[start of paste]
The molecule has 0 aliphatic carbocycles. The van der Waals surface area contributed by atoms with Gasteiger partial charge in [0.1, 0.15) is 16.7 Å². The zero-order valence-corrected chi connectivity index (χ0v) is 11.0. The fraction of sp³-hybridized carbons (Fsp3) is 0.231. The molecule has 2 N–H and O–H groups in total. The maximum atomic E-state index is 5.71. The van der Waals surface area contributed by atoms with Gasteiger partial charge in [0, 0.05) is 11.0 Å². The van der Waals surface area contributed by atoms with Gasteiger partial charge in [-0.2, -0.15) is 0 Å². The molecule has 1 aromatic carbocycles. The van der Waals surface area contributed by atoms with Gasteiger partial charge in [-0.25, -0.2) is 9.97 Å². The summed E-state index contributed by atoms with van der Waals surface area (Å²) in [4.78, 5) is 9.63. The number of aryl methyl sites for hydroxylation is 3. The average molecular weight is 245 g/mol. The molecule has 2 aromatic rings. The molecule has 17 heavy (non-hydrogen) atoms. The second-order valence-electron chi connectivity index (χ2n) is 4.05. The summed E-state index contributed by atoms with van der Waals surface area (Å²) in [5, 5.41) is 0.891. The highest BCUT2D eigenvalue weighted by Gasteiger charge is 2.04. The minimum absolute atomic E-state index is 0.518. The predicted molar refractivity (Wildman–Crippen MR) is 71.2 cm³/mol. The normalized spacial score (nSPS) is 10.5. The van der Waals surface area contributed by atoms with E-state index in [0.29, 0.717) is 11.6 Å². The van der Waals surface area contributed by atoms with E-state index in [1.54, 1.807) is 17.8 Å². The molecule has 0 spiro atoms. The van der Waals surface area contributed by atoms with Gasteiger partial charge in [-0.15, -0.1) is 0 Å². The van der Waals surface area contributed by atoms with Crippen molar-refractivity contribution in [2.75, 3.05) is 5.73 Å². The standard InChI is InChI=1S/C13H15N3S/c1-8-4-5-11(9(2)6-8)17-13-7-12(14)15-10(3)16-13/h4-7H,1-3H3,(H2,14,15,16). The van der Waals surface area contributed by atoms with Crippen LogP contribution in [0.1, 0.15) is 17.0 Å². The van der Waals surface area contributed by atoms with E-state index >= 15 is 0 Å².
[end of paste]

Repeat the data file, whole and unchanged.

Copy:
The molecule has 0 aliphatic carbocycles. The van der Waals surface area contributed by atoms with Gasteiger partial charge in [0.1, 0.15) is 16.7 Å². The zero-order valence-corrected chi connectivity index (χ0v) is 11.0. The fraction of sp³-hybridized carbons (Fsp3) is 0.231. The molecule has 2 N–H and O–H groups in total. The maximum atomic E-state index is 5.71. The van der Waals surface area contributed by atoms with Gasteiger partial charge in [0, 0.05) is 11.0 Å². The van der Waals surface area contributed by atoms with Gasteiger partial charge in [-0.2, -0.15) is 0 Å². The molecule has 1 aromatic carbocycles. The van der Waals surface area contributed by atoms with Gasteiger partial charge in [-0.25, -0.2) is 9.97 Å². The summed E-state index contributed by atoms with van der Waals surface area (Å²) in [4.78, 5) is 9.63. The number of aryl methyl sites for hydroxylation is 3. The average molecular weight is 245 g/mol. The molecule has 2 aromatic rings. The molecule has 17 heavy (non-hydrogen) atoms. The second-order valence-electron chi connectivity index (χ2n) is 4.05. The summed E-state index contributed by atoms with van der Waals surface area (Å²) in [5, 5.41) is 0.891. The highest BCUT2D eigenvalue weighted by Gasteiger charge is 2.04. The minimum absolute atomic E-state index is 0.518. The predicted molar refractivity (Wildman–Crippen MR) is 71.2 cm³/mol. The normalized spacial score (nSPS) is 10.5. The van der Waals surface area contributed by atoms with E-state index in [0.29, 0.717) is 11.6 Å². The van der Waals surface area contributed by atoms with E-state index in [1.54, 1.807) is 17.8 Å². The molecule has 0 spiro atoms. The van der Waals surface area contributed by atoms with Gasteiger partial charge in [-0.15, -0.1) is 0 Å². The van der Waals surface area contributed by atoms with Crippen molar-refractivity contribution in [2.75, 3.05) is 5.73 Å². The standard InChI is InChI=1S/C13H15N3S/c1-8-4-5-11(9(2)6-8)17-13-7-12(14)15-10(3)16-13/h4-7H,1-3H3,(H2,14,15,16). The van der Waals surface area contributed by atoms with Crippen LogP contribution in [0.1, 0.15) is 17.0 Å². The van der Waals surface area contributed by atoms with E-state index >= 15 is 0 Å².